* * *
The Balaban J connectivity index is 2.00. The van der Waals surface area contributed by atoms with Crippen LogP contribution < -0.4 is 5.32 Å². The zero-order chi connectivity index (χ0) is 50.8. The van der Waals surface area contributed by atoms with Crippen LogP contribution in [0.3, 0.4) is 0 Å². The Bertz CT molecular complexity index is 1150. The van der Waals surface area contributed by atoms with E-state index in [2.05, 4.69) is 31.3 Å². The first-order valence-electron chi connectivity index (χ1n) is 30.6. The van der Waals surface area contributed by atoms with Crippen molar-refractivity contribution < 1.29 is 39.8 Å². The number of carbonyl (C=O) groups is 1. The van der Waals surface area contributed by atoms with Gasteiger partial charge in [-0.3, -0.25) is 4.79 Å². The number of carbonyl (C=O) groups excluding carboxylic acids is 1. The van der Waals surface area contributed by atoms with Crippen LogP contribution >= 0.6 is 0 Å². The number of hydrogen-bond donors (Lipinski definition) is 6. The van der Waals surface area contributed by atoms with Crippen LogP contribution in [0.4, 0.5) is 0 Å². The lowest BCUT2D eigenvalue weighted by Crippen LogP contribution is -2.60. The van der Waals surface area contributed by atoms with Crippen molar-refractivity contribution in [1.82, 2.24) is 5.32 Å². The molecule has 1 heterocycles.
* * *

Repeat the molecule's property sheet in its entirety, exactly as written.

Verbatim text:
The Balaban J connectivity index is 2.00. The van der Waals surface area contributed by atoms with Crippen LogP contribution < -0.4 is 5.32 Å². The zero-order chi connectivity index (χ0) is 50.8. The van der Waals surface area contributed by atoms with Crippen LogP contribution in [0.3, 0.4) is 0 Å². The Bertz CT molecular complexity index is 1150. The van der Waals surface area contributed by atoms with E-state index in [2.05, 4.69) is 31.3 Å². The first-order valence-electron chi connectivity index (χ1n) is 30.6. The van der Waals surface area contributed by atoms with Crippen molar-refractivity contribution < 1.29 is 39.8 Å². The number of carbonyl (C=O) groups is 1. The van der Waals surface area contributed by atoms with Gasteiger partial charge in [-0.3, -0.25) is 4.79 Å². The number of carbonyl (C=O) groups excluding carboxylic acids is 1. The van der Waals surface area contributed by atoms with Crippen LogP contribution >= 0.6 is 0 Å². The number of hydrogen-bond donors (Lipinski definition) is 6. The van der Waals surface area contributed by atoms with Crippen LogP contribution in [0.4, 0.5) is 0 Å². The lowest BCUT2D eigenvalue weighted by Crippen LogP contribution is -2.60. The van der Waals surface area contributed by atoms with Crippen molar-refractivity contribution in [1.82, 2.24) is 5.32 Å². The molecule has 1 heterocycles.